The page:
How Race Determines Well-Being in U.S. Cities
With over 80% of U.S. residents now living in a metropolitan area, America is now primarily a loose collection of urban and suburban population centers. But the benefits of living in these areas are not shared equally, especially when it comes to the economic well-being of different racial groups. To detail how race affects city and regional outcomes, Prosperity Now has published a new report, Bound: How Race Shapes the Outcomes of American Cities, which uses the most recent city-level data from the Prosperity Now Scorecard.
As research has demonstrated, residential segregation remains one of the driving forces behind the disparities between racial groups. These dynamics of residential segregation—often manifesting through a one-sided process of self-selection—are replicated in every city and region in the United States, each serving as a microcosm of the racial wealth divide.
The report analyzes the relationship between race and household well-being in America’s large and mid-sized cities (Census-defined places with population of 75,000 people or more). This tension is best characterized in the relationship between center cities and their suburbs. Where center cities are relatively inclusive from an overall population demographics standpoint, suburbs are generally exclusive by design. Where center cities are largely the economic engine of a region, suburbs are where productive resources and household assets are hoarded. Where center cities are still the population centers of the nation, suburbs and rural communities are where political representation is concentrated.
Not coincidentally, suburbs are where White families and households are also most concentrated, and where the cities with the best overall outcomes in the Scorecard are located. Suburban enclaves like The Woodlands and Allen, TX; Newton, MA; Livonia, MI; Naperville, IL; and Centennial, CO are among the best-performing mid-sized cities with respect to all Scorecard measures available at the local level. Suburbs lead the way in homeownership, poverty rate, median household income and liquid asset poverty. Suburbs have the fewest households with zero net worth, the fewest uninsured residents and the most residents with a four-year college degree.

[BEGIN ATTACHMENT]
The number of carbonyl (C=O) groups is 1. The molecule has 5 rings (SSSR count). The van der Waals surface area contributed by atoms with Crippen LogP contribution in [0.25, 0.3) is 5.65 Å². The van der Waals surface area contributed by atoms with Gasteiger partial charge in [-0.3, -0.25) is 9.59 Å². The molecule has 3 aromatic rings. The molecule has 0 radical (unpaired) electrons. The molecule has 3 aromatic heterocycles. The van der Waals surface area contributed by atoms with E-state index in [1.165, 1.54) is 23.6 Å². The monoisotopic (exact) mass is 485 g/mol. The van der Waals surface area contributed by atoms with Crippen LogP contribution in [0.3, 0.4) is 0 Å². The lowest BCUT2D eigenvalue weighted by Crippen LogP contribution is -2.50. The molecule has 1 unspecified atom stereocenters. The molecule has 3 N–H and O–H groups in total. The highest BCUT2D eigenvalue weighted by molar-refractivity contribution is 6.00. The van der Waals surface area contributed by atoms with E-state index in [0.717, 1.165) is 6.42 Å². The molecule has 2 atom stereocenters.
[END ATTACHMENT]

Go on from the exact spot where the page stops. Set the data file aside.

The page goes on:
Further, the cities with the highest unemployment and poverty rates, the lowest homeownership rates and the lowest median incomes are predominantly populated by Black and Latino residents. Cities like Camden, NJ; Flint, MI; Reading, PA; and Norfolk, VA are characterized by the structural upheaval that accompanied the decline of the manufacturing industry and unions, including widespread disinvestment and the White flight that occurred in conjunction with it. Of the 476 municipalities assessed in the new brief, just five—or 1.05%—show White families more likely to live in poverty than families of color. This is by design.
As is evident in the Dallas-Fort Worth Metroplex and Virginia’s Hampton Roads areas—and in region across the country—the residential segregation that created the suburbs took shape in center cities. Even as center cities become more popular for external investment, suburbs continue to thrive. This investment has been prompted by the return of suburban residents—who initially fled from center cities as Black codes were struck down—back to urban cores.
The economic and social freedom and mobility that characterize both White flight and gentrification have been zero sum. The free movement of non-White people—from city to city, from school to school, from economic class to economic class—is restricted so that White people can move freely. In the most literal example, land was taken—through violent and coercive means—from Native and Indigenous people and redistributed to White people. As a direct result, White people were gifted the freedom to move wherever in the continent they desired, while the original inhabitants of that land were killed or forcibly moved and restricted to reservations.
Without first acknowledging this history, and that our present disparity and unrest are born of the repetition of this pattern across the intervening decades, we cannot hope to achieve full equality of opportunity. And without addressing the role that White supremacist policy has played in reinforcing our social and economic caste system across racial lines and city boundaries, and redressing those most harmed by this fact, our nation will never be made whole.
For more, including how the gap in community outcomes can be addressed through municipal policy, read Bound: How Race Shapes the Outcomes of American Cities.